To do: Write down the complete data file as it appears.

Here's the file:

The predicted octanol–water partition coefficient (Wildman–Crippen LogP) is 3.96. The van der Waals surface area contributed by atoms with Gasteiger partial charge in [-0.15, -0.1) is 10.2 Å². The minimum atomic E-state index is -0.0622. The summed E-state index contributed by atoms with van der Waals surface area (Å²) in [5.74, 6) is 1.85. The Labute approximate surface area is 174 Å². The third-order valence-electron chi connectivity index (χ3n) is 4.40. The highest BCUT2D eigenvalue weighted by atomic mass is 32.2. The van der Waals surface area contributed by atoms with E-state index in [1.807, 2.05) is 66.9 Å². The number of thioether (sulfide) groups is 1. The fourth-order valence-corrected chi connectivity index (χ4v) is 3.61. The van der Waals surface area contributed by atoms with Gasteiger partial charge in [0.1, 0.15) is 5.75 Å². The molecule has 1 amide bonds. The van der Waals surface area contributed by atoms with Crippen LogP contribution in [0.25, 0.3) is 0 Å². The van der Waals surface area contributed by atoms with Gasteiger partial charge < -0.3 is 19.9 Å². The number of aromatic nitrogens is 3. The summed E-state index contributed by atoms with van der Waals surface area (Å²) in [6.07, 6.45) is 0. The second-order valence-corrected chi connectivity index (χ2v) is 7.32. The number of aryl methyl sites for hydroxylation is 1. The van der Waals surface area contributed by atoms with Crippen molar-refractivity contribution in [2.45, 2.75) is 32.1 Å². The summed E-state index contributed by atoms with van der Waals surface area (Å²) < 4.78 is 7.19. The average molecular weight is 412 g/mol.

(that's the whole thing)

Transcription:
The predicted octanol–water partition coefficient (Wildman–Crippen LogP) is 3.96. The van der Waals surface area contributed by atoms with Gasteiger partial charge in [-0.15, -0.1) is 10.2 Å². The minimum atomic E-state index is -0.0622. The summed E-state index contributed by atoms with van der Waals surface area (Å²) in [5.74, 6) is 1.85. The Labute approximate surface area is 174 Å². The third-order valence-electron chi connectivity index (χ3n) is 4.40. The highest BCUT2D eigenvalue weighted by atomic mass is 32.2. The van der Waals surface area contributed by atoms with E-state index in [1.807, 2.05) is 66.9 Å². The number of thioether (sulfide) groups is 1. The fourth-order valence-corrected chi connectivity index (χ4v) is 3.61. The van der Waals surface area contributed by atoms with Gasteiger partial charge in [0.1, 0.15) is 5.75 Å². The molecule has 1 amide bonds. The van der Waals surface area contributed by atoms with Crippen LogP contribution in [0.25, 0.3) is 0 Å². The van der Waals surface area contributed by atoms with Gasteiger partial charge < -0.3 is 19.9 Å². The number of aromatic nitrogens is 3. The summed E-state index contributed by atoms with van der Waals surface area (Å²) in [6.07, 6.45) is 0. The second-order valence-corrected chi connectivity index (χ2v) is 7.32. The number of aryl methyl sites for hydroxylation is 1. The van der Waals surface area contributed by atoms with Crippen molar-refractivity contribution in [2.45, 2.75) is 32.1 Å². The summed E-state index contributed by atoms with van der Waals surface area (Å²) < 4.78 is 7.19. The average molecular weight is 412 g/mol.